Then the case for government intervention crumbles.
The recent “election” in Iraq is trumpeted as some sort of triumph or redemption of the War Party. But the neo-imperialists carry on like one of the Grammatica sis- uh, brothers, celebrating an extra point.* All decent people want a restoration of peace, running water, electricity, etc. in Iraq. But the hawks and other worshippers of President Bush can not use any future success as an ex post facto justification for invading a defenseless country that posed no threat to us.
The common charge of anti-war critics is that President Bush lied us into the war in Iraq. The reply of Bush’s defenders is that the President acted with the best intelligence available, and that even Democrats in Congress and a significant number of other nations agreed.
What if Bush’s defenders were correct? What if everyone, from CIA agents on the ground, all the way up to the President himself, were doing their honest best in searching for the truth? What if no intelligence that reached the President’s desk was undoctored, and that the President himself was never inclined to go to war, and only did so because he felt he had no other choice?
Giving the President and his Administration the benefit of all that doubt, only one conclusion can be made: Government not only does not work, it is so completely and systematically incapable of performing even its supposed primary function, that nothing it attempts is worthy of our confidence and faith.
We spent $40 billion a year on intelligence, yet dropped the ball before 9-11. We spent that much, and still were wrong about Saddam Hussein’s links to Al Qaeda and his weapons programs. We spend billions fighting a war in Afghanistan only to see the drug lords, who according to the government are almost as bad as terrorists, prevail. We spend hundreds of billions trying to put down an insurgency in Iraq that all the honest, hard-working, Middle Eastern intelligence operatives and specialists failed to foresee.
Forgive us, Republicans, for impugning the integrity of the President and his staff. Libertarian critics of the war knew all along that government doesn’t work. But if Bush is not a liar, even we didn’t realize that the governmental apparatus could screw up so often and so disastrously.
National defense is admitted by all to be the first function of the federal government. This is the one thing government has to get right, and one of the few functions that many libertarians believe is necessary. Yet with a military budget that is larger than our closest rival’s by hundreds of billions of dollars, we can not even secure Iraq’s roads.
What does this say about government? If it fails here, where can it succeed?
Are our public schools, subject to the national standards of the No Child Left Behind Act, teaching kids according to the Best Available Theories of Education? “Yes, we raised a generation of dolts, but how we’re we to know?” Are findings from HHS about obesity rates based on the best available medical research and statistical methods? Is the government correct in its estimate of the number of AIDS cases in Africa?
Do the FDA and DEA really know the difference between a safe and unsafe drug? Between a moral and an immoral drug?
In our giant, complex economy, is the government’s estimate of the inflation rate correct? How about the Gross Domestic Product? The unemployment rate? Or even the budget deficit? How about the census?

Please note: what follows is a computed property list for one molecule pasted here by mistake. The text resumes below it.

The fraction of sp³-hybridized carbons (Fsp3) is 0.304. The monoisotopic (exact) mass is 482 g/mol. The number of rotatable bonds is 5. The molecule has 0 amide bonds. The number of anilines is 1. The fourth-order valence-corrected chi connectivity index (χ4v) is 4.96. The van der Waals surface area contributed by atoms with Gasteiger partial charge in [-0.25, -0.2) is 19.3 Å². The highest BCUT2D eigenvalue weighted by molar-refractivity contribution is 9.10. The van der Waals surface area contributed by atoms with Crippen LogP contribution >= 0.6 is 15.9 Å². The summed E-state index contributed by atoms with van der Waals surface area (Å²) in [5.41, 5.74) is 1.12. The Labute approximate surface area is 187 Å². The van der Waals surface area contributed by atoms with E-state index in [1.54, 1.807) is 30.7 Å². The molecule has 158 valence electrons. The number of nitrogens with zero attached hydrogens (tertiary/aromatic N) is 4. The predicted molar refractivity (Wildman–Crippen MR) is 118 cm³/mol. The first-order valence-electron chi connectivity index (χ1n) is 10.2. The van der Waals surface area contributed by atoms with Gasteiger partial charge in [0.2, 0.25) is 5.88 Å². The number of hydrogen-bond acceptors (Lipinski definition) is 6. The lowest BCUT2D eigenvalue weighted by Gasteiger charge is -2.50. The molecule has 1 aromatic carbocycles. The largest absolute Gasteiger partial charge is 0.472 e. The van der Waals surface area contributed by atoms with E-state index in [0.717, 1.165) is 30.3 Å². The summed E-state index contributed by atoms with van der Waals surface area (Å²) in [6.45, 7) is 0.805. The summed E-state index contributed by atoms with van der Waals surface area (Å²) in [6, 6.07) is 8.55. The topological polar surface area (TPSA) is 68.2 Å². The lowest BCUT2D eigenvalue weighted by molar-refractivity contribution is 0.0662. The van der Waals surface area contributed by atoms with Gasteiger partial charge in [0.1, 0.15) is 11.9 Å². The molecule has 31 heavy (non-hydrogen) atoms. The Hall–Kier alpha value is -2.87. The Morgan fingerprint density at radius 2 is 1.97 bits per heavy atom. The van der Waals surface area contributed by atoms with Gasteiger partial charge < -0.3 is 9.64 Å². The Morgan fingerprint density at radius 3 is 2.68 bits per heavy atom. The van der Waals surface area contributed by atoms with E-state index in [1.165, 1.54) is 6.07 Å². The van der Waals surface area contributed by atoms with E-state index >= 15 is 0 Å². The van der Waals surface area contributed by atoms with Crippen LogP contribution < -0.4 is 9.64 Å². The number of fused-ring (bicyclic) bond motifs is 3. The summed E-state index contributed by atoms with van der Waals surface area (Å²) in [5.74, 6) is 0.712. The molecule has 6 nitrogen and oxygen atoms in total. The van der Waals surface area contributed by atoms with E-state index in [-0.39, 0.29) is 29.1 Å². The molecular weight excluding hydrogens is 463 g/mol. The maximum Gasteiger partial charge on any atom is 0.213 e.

Does the nation’s poverty line accord with anyone’s actual experience? Do not factors such as property values and cost of living vary according to location? Think of the number of deaths from guns, vehicles, smoking, drugs - how do we know that the government’s stats are accurate?
Take Social Security and Medicare - are we to trust the government’s predictions of when they will start running deficits? Is the President correct that Social Security needs to be reformed, as opposed to, say, abolished?
Do our law enforcement tactics lead to the imprisonment of the guilty and the sparing of the innocent? Are the high-tech methods of spying and data collection, that report “suspicious” activity of Americans, immune to error?
It seems that, no matter how well-intentioned the President is, the only logical solution is to dismantle as much of the federal government as we can. If, despite the billions and billions we spend, it can not even acquire the information that would keep us out of war, then we can’t trust any of its “facts” and statistics. If the government’s “information” leads it to intervene in another country that poses no threat to us, then we should not let the government’s “information” justify its intervention into our markets or our personal lives. Obviously, intervention based on false information will do more harm then good.
Ironically, the case for libertarianism is far stronger under the premise that Bush thought he was telling the truth about Iraq. If Bush is a liar, many people will think that only this Administration is the problem, and not the Presidency itself. But if Bush is at heart an honest man, then the problem is not the people in charge of the government, but government itself.
* The “Grammatica sisters” joke was taken from a caller of Jim Rome’s sports-talk radio show well over a year ago. I think it was Greg in Vegas, but it may have been someone else, who referred to someone “celebrating like one of the Grammatica sisters after an extra point in week three.” Rome’s response to the call included “... and lay off the Grammatica sisters. What did they ever do to you?”